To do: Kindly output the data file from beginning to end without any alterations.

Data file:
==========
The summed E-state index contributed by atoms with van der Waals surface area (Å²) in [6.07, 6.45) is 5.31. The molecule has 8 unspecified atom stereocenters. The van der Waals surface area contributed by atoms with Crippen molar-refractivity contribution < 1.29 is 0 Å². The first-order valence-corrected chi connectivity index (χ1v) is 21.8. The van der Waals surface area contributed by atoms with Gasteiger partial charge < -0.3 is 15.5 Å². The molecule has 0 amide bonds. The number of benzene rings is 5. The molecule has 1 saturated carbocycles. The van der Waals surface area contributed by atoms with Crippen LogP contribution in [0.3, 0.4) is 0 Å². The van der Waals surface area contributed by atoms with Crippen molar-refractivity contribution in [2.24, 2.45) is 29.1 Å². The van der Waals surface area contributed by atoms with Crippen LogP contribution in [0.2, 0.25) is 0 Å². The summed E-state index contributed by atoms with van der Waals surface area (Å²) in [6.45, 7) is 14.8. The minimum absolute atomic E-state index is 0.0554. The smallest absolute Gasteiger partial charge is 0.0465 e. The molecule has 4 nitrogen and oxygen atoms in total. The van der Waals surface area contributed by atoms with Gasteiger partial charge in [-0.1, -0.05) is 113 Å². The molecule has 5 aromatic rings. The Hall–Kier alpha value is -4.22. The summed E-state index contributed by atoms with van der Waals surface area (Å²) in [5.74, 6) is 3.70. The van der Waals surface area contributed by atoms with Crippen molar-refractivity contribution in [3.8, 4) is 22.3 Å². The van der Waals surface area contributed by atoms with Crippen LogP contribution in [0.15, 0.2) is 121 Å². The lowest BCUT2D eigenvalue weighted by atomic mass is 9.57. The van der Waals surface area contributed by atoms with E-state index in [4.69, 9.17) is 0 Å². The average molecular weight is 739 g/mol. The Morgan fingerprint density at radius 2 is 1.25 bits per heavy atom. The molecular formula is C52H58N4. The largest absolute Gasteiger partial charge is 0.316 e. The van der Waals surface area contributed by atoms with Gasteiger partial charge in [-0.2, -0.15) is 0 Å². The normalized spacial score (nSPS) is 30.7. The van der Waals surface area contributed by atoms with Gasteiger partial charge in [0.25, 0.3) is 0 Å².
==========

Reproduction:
The summed E-state index contributed by atoms with van der Waals surface area (Å²) in [6.07, 6.45) is 5.31. The molecule has 8 unspecified atom stereocenters. The van der Waals surface area contributed by atoms with Crippen molar-refractivity contribution < 1.29 is 0 Å². The first-order valence-corrected chi connectivity index (χ1v) is 21.8. The van der Waals surface area contributed by atoms with Gasteiger partial charge < -0.3 is 15.5 Å². The molecule has 0 amide bonds. The number of benzene rings is 5. The molecule has 1 saturated carbocycles. The van der Waals surface area contributed by atoms with Crippen LogP contribution in [0.3, 0.4) is 0 Å². The van der Waals surface area contributed by atoms with Crippen molar-refractivity contribution in [2.24, 2.45) is 29.1 Å². The van der Waals surface area contributed by atoms with Crippen LogP contribution in [0.2, 0.25) is 0 Å². The summed E-state index contributed by atoms with van der Waals surface area (Å²) in [6.45, 7) is 14.8. The minimum absolute atomic E-state index is 0.0554. The smallest absolute Gasteiger partial charge is 0.0465 e. The molecule has 4 nitrogen and oxygen atoms in total. The van der Waals surface area contributed by atoms with Gasteiger partial charge in [-0.1, -0.05) is 113 Å². The molecule has 5 aromatic rings. The Hall–Kier alpha value is -4.22. The summed E-state index contributed by atoms with van der Waals surface area (Å²) in [5.74, 6) is 3.70. The van der Waals surface area contributed by atoms with Crippen molar-refractivity contribution in [3.8, 4) is 22.3 Å². The van der Waals surface area contributed by atoms with Crippen LogP contribution in [0.15, 0.2) is 121 Å². The lowest BCUT2D eigenvalue weighted by atomic mass is 9.57. The van der Waals surface area contributed by atoms with E-state index in [4.69, 9.17) is 0 Å². The average molecular weight is 739 g/mol. The Morgan fingerprint density at radius 2 is 1.25 bits per heavy atom. The molecular formula is C52H58N4. The largest absolute Gasteiger partial charge is 0.316 e. The van der Waals surface area contributed by atoms with Gasteiger partial charge in [-0.2, -0.15) is 0 Å². The normalized spacial score (nSPS) is 30.7. The van der Waals surface area contributed by atoms with Gasteiger partial charge in [0.25, 0.3) is 0 Å².